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The gift of mentoring

“Tell me and I forget, teach me and I may remember, involve me and I learn.” 
Benjamin Franklin

A few weeks ago my friend, Alexandra invited me and a few of her inspiring friends, to a very special lunch. The purpose was not to catch up, but rather in a mentoring role. Alexandra has been involved with a local school here in LA,  a place where barriers crumble and community grows. Students from all walks of life come together in this unique school to learn, thrive and grow.

Alexandra spoke to the school’s principal and asked for ways she could support the school and out of that conversation came this age-old and brilliant idea of real conversations with mentors. Something so simple, so perfect and truly missing in our busy lives.

The guest list of mentors included; our wonderful hostess and Friends With Causes Founder, a very inspiring Academy Award nominated documentary filmmaker, a super hip successful interior designer,  and myself. We were asked to come armed with questions for these young ladies and to be ready to answer some as well.

None of us knew one another, and yet we were all there to learn and that in itself created a beautiful beginning for conversation. Our discussions ranged from prom dresses, to college, to boys, failures, careers, following your passion and my favorite question, “Who do you think you mentor or inspire?” From that question alone we learned about one girl’s experience with foster care, another who mentored after school at the Boys and Girls Club, another’s younger siblings….but more than that, you saw these girls (young and old) shift in the thought that someone looks up to them.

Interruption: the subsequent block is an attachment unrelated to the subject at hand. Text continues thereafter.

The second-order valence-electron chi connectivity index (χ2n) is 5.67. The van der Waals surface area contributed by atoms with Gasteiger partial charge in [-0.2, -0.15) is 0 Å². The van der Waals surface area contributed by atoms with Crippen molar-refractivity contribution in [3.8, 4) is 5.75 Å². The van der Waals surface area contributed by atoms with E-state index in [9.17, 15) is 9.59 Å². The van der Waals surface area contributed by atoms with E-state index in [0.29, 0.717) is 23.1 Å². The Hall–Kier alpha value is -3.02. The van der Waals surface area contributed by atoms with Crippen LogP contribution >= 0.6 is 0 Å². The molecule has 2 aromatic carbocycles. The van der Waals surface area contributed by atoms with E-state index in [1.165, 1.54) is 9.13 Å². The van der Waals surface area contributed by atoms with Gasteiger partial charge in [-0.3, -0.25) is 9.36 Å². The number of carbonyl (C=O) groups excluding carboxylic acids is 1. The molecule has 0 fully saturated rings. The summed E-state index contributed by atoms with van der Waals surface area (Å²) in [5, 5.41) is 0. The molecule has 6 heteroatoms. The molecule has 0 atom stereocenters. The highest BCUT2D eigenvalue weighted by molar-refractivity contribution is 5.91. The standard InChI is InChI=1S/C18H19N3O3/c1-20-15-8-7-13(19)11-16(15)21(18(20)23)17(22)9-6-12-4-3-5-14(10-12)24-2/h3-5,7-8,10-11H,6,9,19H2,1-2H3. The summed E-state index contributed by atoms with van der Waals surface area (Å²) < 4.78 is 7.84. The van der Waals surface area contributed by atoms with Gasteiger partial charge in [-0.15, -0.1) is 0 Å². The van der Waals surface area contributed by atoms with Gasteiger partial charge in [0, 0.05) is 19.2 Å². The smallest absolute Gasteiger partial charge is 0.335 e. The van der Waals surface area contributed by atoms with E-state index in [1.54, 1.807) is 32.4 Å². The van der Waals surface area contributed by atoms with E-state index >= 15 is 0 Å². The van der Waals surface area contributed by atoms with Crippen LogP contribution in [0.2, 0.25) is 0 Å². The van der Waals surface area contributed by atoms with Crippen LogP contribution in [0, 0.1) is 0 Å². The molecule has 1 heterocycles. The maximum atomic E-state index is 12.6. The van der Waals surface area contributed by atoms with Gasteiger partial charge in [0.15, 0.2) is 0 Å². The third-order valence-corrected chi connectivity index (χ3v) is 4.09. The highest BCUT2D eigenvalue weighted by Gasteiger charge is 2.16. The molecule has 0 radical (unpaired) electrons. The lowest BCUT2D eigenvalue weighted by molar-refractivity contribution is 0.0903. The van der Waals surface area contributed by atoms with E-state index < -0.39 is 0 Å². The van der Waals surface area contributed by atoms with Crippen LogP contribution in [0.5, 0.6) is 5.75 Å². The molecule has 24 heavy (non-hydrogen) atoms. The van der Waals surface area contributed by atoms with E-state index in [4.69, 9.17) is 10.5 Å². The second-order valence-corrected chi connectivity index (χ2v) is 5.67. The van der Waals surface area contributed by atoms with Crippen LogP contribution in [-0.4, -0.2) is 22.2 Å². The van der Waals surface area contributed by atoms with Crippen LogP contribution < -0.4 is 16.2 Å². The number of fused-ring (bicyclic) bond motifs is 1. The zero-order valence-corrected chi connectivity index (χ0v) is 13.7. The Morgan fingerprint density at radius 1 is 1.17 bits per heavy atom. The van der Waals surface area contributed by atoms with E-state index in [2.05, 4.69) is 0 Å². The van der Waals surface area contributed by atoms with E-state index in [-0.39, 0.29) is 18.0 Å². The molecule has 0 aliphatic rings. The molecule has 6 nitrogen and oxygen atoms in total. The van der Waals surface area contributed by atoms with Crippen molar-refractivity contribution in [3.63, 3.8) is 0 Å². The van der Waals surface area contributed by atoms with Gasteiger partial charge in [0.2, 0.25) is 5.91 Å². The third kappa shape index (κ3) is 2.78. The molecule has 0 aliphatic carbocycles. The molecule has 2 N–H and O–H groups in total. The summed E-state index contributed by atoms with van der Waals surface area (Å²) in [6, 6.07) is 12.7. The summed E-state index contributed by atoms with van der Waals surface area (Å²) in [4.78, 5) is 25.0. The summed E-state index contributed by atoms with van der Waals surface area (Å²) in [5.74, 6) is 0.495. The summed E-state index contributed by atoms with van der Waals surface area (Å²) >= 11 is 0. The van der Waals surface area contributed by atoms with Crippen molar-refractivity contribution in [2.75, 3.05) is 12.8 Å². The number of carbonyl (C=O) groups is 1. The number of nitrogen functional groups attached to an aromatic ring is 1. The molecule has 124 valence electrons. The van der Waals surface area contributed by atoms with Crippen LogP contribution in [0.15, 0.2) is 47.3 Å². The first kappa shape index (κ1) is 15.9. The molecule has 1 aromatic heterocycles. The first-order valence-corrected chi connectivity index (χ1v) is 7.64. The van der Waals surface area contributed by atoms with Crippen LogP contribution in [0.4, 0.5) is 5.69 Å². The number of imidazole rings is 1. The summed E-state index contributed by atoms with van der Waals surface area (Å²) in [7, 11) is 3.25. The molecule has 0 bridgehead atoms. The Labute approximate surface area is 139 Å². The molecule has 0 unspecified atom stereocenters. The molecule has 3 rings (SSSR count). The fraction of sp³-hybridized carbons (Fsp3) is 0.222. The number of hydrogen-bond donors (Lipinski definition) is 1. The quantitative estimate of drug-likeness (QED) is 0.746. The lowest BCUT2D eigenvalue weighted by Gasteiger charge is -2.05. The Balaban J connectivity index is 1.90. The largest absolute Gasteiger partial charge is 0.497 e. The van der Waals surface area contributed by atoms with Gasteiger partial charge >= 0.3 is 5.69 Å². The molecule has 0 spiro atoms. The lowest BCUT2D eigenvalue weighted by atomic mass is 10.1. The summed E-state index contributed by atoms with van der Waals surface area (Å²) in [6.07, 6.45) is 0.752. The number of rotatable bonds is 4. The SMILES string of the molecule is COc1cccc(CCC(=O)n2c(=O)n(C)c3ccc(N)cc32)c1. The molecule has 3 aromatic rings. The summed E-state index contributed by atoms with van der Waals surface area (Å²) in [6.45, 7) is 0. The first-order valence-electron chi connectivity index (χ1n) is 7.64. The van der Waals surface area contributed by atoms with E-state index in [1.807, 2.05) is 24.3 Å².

We all mentor someone, whether we realize it or not. Ask yourself whose life you inspire? I think you will find your self surprised and smiling too. That is the gift of mentoring, you always get so much more than you give.

 

Charity Matters.

 

Copyright © 2017 Charity Matters. This article may not be reproduced without explicit written permission; if you are not reading this in your newsreader, the site you are viewing is illegally infringing our copyright. We would be grateful if you contact us.